As 2008 came to a close, the cheers for democracy rang out amidst the New Year celebrations in Ghana. On Dec. 28, the country elected Professor John Atta Evans Mills of the National Democratic Congress as President, winning more than a 50 percent majority vote.
Almost immediately following the election results, Amnesty International took a stand to urge the newly elected government to further increase their protection of human rights. The organization issued a seven-point list of requirements:
1. Full compliance with Ghana’s international and regional human rights obligations and commitments, as explicitly set out in the treaties it has ratified.
2. The abolition of the death penalty.
3. An end to illegal detentions, and prompt and fair trials in accordance with international human rights treaties and standards.
4. Significant reductions in the overcrowding in prisons and other places of detention
5. Eradicating violence against women.
6. Immediately stop and prevent forced evictions.
7. Effective protection against so called mob violence.
Since 1992, Ghana has drastically improved human rights protection, but the country still has some ways to go. The most pressing issue on the international community’s mind is the issue of equal protection for men and women. Only recently did former President John Agyekum Kufuor take action in intensifying protection of women. Last year, the government passed the Domestic Violence Act, which criminalized marital rape for the first time in the country’s history.
Another important issue to be resolved is the discrepancies within criminal trial procedures. The current legal system shows considerable bias against defendants who are unable to afford legal counsel. Part of Amnesty’s goal is to have courts agree to provide lawyers for accused persons who are unable to pay for a private lawyer, an procedure that is still relatively new in the human rights world (the United States only took on this practice after the Supreme Court case, Gideon vs. Wainwright, in 1963).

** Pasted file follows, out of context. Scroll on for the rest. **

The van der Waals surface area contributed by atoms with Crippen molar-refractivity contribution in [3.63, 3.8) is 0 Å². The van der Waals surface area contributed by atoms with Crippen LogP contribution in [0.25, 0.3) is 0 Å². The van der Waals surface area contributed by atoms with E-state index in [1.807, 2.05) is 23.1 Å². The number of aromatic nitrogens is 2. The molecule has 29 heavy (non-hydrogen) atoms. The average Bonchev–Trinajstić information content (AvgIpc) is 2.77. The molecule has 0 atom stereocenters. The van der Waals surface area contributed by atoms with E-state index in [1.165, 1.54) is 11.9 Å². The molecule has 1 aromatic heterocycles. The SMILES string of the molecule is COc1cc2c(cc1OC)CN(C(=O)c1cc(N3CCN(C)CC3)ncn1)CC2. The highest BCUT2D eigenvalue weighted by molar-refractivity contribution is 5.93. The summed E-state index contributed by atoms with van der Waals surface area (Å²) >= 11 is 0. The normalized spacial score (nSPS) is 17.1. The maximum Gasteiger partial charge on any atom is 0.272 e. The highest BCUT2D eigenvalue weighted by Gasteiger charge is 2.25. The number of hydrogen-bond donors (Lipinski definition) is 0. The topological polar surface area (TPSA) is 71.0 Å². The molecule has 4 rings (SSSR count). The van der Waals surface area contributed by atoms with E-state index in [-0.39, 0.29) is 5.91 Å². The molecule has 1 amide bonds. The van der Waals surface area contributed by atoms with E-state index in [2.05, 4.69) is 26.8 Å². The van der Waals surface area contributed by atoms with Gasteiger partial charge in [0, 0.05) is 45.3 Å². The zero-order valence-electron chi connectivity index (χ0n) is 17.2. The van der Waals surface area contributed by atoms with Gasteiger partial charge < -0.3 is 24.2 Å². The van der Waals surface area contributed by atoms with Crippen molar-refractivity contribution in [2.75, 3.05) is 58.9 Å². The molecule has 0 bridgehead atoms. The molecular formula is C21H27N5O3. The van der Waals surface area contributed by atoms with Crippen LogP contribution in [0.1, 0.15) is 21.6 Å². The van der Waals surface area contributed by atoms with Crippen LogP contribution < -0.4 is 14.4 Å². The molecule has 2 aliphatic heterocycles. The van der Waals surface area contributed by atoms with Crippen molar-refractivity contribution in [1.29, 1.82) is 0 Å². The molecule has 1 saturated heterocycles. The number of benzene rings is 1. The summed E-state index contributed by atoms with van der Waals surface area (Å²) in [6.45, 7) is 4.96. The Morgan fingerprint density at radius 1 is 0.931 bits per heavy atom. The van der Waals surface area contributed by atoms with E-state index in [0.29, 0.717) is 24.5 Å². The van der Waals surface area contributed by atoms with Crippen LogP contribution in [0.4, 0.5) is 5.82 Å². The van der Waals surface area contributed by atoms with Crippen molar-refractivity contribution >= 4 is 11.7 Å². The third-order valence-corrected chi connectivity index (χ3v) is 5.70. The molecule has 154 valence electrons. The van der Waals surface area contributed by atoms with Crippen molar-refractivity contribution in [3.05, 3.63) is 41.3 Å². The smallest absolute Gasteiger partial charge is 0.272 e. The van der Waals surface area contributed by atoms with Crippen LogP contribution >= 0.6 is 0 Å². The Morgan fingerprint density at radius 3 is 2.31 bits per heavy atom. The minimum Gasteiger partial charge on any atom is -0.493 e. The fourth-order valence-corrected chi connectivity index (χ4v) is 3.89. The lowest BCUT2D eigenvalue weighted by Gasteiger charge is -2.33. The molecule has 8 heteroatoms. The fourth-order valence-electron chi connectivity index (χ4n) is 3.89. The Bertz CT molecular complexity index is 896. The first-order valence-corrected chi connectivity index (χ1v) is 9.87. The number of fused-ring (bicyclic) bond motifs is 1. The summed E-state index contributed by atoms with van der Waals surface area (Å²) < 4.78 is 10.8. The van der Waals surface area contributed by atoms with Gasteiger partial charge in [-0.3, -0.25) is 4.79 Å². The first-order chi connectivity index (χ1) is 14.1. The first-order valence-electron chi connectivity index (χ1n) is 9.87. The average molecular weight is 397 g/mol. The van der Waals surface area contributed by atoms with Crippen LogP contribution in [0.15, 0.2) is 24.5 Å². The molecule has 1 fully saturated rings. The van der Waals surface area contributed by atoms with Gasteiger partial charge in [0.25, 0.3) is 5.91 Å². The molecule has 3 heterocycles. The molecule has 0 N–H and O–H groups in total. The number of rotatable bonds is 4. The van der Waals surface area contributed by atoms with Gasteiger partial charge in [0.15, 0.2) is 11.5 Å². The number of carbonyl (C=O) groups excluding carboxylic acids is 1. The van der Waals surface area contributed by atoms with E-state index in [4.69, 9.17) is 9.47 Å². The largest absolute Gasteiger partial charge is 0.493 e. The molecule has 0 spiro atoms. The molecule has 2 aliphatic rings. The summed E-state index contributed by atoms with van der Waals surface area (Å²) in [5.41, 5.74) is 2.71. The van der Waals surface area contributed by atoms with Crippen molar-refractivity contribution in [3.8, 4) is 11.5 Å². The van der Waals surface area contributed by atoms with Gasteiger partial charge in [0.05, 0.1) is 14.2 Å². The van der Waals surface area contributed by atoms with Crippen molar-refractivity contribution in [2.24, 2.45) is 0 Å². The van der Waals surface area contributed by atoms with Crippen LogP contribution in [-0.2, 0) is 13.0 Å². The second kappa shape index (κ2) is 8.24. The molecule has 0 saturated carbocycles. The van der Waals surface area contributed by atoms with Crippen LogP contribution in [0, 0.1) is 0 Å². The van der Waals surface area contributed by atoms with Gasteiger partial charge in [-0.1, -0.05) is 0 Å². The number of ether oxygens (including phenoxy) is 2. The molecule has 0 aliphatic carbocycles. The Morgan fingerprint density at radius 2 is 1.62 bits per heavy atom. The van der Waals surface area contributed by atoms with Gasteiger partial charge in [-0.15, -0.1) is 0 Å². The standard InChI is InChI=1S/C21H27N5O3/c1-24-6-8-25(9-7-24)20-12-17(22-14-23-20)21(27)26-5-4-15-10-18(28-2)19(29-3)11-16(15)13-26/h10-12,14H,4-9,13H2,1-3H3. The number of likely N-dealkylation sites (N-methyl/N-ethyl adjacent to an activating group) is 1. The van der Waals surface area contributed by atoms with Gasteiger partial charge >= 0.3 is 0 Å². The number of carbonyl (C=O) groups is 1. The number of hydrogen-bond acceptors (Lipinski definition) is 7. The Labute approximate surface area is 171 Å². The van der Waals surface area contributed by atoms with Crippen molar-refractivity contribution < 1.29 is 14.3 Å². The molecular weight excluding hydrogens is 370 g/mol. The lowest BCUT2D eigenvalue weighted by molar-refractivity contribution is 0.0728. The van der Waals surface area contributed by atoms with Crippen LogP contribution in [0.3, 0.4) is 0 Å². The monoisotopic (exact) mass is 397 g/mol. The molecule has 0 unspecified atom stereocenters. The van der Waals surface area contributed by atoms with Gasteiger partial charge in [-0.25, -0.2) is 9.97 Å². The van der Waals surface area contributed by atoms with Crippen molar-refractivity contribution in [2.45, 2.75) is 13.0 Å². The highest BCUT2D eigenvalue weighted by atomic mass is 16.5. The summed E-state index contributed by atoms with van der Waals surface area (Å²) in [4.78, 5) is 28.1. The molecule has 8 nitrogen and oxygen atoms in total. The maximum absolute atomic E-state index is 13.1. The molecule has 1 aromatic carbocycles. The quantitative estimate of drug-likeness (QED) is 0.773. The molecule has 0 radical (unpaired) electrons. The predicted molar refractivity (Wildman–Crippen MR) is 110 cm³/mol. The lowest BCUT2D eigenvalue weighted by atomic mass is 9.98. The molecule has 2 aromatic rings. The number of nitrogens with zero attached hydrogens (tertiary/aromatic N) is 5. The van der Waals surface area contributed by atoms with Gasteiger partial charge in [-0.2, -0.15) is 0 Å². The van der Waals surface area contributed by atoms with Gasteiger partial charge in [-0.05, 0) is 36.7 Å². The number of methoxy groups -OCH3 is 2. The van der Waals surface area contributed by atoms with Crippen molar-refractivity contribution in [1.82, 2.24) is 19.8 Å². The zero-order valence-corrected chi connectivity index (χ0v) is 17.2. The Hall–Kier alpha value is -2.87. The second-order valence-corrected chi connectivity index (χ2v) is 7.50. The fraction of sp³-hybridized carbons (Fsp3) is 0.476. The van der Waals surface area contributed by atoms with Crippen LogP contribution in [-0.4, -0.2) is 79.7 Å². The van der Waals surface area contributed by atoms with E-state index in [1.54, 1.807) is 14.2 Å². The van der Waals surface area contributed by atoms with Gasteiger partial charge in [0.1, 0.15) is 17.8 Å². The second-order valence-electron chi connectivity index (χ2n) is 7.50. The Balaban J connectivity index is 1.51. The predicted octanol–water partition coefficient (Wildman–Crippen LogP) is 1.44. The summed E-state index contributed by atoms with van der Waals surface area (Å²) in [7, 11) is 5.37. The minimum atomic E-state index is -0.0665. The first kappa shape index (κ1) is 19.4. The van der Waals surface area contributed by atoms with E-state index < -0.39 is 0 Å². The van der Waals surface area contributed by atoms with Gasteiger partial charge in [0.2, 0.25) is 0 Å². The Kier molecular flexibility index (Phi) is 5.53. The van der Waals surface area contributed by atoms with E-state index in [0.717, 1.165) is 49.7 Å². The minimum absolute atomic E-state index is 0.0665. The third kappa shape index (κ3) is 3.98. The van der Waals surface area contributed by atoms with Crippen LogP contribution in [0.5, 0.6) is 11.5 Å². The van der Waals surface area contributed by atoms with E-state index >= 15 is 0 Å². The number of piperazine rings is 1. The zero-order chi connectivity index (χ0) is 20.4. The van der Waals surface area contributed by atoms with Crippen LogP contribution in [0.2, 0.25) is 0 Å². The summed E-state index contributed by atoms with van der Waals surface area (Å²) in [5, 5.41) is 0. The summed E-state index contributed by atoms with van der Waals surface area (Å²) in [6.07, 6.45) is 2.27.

The third most prominent issue that is being zeroed in on is the death penalty, a controversy that still plagues many countries, including the United States. Executions have not taken place in Ghana since the early 90s, but Amnesty is urging parliament to repeal the law entirely. If it is even so much as an option for a judge, there will always be the looming possibility of a death penalty sentence arising in the future.
Overall, Ghana has significantly progressed in the protection of their citizens, and President Atta Mills will most likely only add vigor to the fight for human rights. Yet another victory for democracy.
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